In D.A. Carson’s book The Intolerance of Tolerance, he brings us back to the original word “tolerance” as it was defined in the dictionary. You could say we now have “Old Tolerance and New Tolerance.”

“The traditional/modernist use of tolerance: ‘I may disagree with you, but I insist on your right to articulate your opinion, no matter how stupid or ignorant I think it is.'”

But New Tolerance is very different. The United Nations Declaration of Principles of Tolerance in 1995 asserts: “Tolerance involves the rejection of dogmatism and absolutism.”

Does this mean that we have no right to hold conflicting things to be dogmatically true? The national Lambda Chi Alpha position says,“The definition of the new tolerance is that every individual’s beliefs, lifestyle, and perception of truth claims are equal. There is no hierarchy of truth; your beliefs, and my beliefs are equal and all truth is relative.”

Hint: by definition that means that “tolerant” people are intolerant of Christians.

3. Forsaking absolute truth for relativism

Thankfully Christians still believe in absolute truth, right? Actually, I was discouraged to see these sad statistics that were just released recently by the Barna Research group:

Only 44 percent of born again adults are certain that absolute, moral truth exists. Barna also discovered that only 9 percent of born again teenagers believe in absolute, moral truth.

D.A. Carson, again, explains that:

“Now tolerance means that you must not say that anybody is wrong. You have to say that all positions are equally valid.”

4. Moving close handed issues into open handed ones

The Christian believes there are open handed issues and close handed. And we must never, EVER begin to open the close handed issues for debate.

This begins with questioning a foundational, Biblical doctrine. Then the questions get considered, and suppositions get formed. Then those turn into arguments to defend. And before you know it, we have a full blown heresy. I like what C.S. Lewis said,

“An open mind, in questions that are not ultimate, is useful. But an open mind about ultimate foundations either of Theoretical or Practical reason is idiocy. If a man’s mind is open on these things, let his mouth at least be shut.”

Many scholars believe Jezebel was encouraging the church to join the trade guilds of Thyatira, even though that would mean giving honor to the guild god or goddess which included participating in the festivals where they sacrificed food to idols. She wanted the church to embrace the world even if that meant fully compromising your beliefs to reach people with “love.”

5. Failing to take a stand for truth

What does the Bible say about how we should react to heresy?

Here are a few verses:

“Timothy, guard what has been entrusted to your care. Turn away from godless chatter and the opposing ideas of what is falsely called knowledge, which some have professed and in so doing have wandered from the faith” (1 Timothy 6:20-21, NIV).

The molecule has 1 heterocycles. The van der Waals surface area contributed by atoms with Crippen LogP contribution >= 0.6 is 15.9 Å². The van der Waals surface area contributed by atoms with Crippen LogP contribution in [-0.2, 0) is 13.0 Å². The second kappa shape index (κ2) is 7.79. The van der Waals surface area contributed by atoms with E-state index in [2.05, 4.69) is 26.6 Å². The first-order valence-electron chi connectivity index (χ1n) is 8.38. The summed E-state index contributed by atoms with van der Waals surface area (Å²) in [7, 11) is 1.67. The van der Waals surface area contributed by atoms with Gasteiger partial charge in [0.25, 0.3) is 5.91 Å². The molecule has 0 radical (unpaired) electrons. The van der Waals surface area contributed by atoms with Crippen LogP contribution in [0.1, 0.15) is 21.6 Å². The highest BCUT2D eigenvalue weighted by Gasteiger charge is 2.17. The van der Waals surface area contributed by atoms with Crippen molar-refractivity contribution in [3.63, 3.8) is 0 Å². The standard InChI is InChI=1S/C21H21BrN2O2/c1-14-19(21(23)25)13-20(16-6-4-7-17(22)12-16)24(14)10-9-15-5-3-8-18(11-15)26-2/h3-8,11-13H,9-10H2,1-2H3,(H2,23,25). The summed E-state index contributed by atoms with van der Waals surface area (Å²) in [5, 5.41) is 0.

“Have nothing to do with godless myths and old wives’ tales; rather, train yourself to be godly” (1 Timothy 4:7, NIV).

“For there are many rebellious people, full of meaningless talk and deception, especially those of the circumcision group. They must be silenced…rebuke them sharply, so that they will be sound in the faith” (Titus 1:10-13, NIV).

“But avoid foolish controversies and genealogies and arguments and quarrels about the law, because these are unprofitable and useless” (Titus 3:9, NIV).

Did you catch how Paul instructs us to do with heretic doctrine and those who teach it? Turn away, have nothing to do with, silence them, rebuke them, avoid their teaching. Kind of the opposite of what the word “tolerate” means, doesn’t it?

I believe we are in danger of doing the same thing: tolerating a bunch of ridiculous beliefs, because, like Thyatira, we are too scared or too “loving” to speak the truth. We are afraid we will lose our friends or the argument, so we sit idly by and allow ignorance and even heresy to infiltrate the church.

Martin Luther King Jr. said it best when he said:

“There comes a time when silence is betrayal…Our lives begin to end the day we become silent about things that matter.”

I believe we live in a day when the church tolerates Jezebel.

May we boldly stand for truth: absolute truth. Keeping the close hand closed. Rightly defining tolerance. Standing up for truth even when we stand out compared to our culture.


“Now to you I say, and to the rest in Thyatira, as many as do not have this doctrine, who have not known the depths of Satan, as they say, I will put on you no other burden.”

Jesus called Jezebel’s practice a “doctrine.” He described it as “the depths of Satan.” What does that mean?

Smyrna was attacked by a synagogue of Satan. Pergamum dwelt where the throne of Satan existed, but those churches had resisted Satan. Thyatira, on the other hand, had fallen into the deep things of Satan. Notice in verse 24 that Jesus said this to “the rest.” There were some in the church that wouldn’t put up with false teaching, and Jesus said,”I put on you no other burden.” That should be our response. Don’t put up with heresy.

“But hold fast what you have till I come.”

I love that! Jesus doesn’t give us any big command or burden; He just says, “Whatever you already have, just hang onto it; I won’t lay some big heavy command on you.” I think sometimes we think God has this huge laundry list of DO’s and DON’Ts for us, and we just have to barely hang on by a thread, trying to impress Him. He says to the weary soldier, “just hold the line, don’t let go; I’m not laying more weight on you than what you already have.”

Some reading this blog may barely be hanging on. You feel like giving up or giving in. And Jesus says, “Just hold fast what you have. Don’t let go. I’m coming quickly.”